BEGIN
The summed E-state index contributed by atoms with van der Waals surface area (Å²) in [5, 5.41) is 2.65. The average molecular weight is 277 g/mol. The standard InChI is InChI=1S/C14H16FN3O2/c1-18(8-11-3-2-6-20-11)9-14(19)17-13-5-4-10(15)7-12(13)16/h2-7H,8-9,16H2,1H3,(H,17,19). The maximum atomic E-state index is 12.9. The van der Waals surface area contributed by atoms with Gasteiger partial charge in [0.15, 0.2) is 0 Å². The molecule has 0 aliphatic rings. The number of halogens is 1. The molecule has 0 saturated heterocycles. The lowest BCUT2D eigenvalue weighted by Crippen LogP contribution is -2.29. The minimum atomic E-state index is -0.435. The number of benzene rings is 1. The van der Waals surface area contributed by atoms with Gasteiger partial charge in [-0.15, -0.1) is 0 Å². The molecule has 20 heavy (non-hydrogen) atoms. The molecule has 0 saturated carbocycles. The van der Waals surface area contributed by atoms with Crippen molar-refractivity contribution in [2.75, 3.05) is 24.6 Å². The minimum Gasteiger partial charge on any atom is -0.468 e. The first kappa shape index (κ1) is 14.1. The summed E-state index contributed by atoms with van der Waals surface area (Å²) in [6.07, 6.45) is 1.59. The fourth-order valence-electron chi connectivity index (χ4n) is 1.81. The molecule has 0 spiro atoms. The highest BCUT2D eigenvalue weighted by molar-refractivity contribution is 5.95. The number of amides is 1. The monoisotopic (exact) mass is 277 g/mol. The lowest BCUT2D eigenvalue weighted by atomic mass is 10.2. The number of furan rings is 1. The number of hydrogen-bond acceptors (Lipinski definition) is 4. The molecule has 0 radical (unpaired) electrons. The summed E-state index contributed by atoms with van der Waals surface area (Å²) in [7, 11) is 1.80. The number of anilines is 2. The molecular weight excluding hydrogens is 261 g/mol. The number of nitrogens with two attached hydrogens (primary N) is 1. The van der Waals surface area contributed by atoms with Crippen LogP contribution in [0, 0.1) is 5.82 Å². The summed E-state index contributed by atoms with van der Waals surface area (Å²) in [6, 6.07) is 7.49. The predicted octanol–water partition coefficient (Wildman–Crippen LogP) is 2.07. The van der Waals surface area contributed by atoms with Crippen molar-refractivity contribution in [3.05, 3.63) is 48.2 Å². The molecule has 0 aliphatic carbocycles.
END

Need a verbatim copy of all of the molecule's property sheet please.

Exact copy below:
The summed E-state index contributed by atoms with van der Waals surface area (Å²) in [5, 5.41) is 2.65. The average molecular weight is 277 g/mol. The standard InChI is InChI=1S/C14H16FN3O2/c1-18(8-11-3-2-6-20-11)9-14(19)17-13-5-4-10(15)7-12(13)16/h2-7H,8-9,16H2,1H3,(H,17,19). The maximum atomic E-state index is 12.9. The van der Waals surface area contributed by atoms with Gasteiger partial charge in [0.15, 0.2) is 0 Å². The molecule has 0 aliphatic rings. The number of halogens is 1. The molecule has 0 saturated heterocycles. The lowest BCUT2D eigenvalue weighted by Crippen LogP contribution is -2.29. The minimum atomic E-state index is -0.435. The number of benzene rings is 1. The van der Waals surface area contributed by atoms with Gasteiger partial charge in [-0.15, -0.1) is 0 Å². The molecule has 20 heavy (non-hydrogen) atoms. The molecule has 0 saturated carbocycles. The van der Waals surface area contributed by atoms with Crippen molar-refractivity contribution in [2.75, 3.05) is 24.6 Å². The minimum Gasteiger partial charge on any atom is -0.468 e. The first kappa shape index (κ1) is 14.1. The summed E-state index contributed by atoms with van der Waals surface area (Å²) in [6.07, 6.45) is 1.59. The fourth-order valence-electron chi connectivity index (χ4n) is 1.81. The molecule has 0 spiro atoms. The highest BCUT2D eigenvalue weighted by molar-refractivity contribution is 5.95. The number of amides is 1. The monoisotopic (exact) mass is 277 g/mol. The lowest BCUT2D eigenvalue weighted by atomic mass is 10.2. The number of furan rings is 1. The number of hydrogen-bond acceptors (Lipinski definition) is 4. The molecule has 0 radical (unpaired) electrons. The summed E-state index contributed by atoms with van der Waals surface area (Å²) in [7, 11) is 1.80. The number of anilines is 2. The molecular weight excluding hydrogens is 261 g/mol. The number of nitrogens with two attached hydrogens (primary N) is 1. The van der Waals surface area contributed by atoms with Crippen LogP contribution in [0, 0.1) is 5.82 Å². The summed E-state index contributed by atoms with van der Waals surface area (Å²) in [6, 6.07) is 7.49. The predicted octanol–water partition coefficient (Wildman–Crippen LogP) is 2.07. The van der Waals surface area contributed by atoms with Crippen molar-refractivity contribution in [3.05, 3.63) is 48.2 Å². The molecule has 0 aliphatic carbocycles.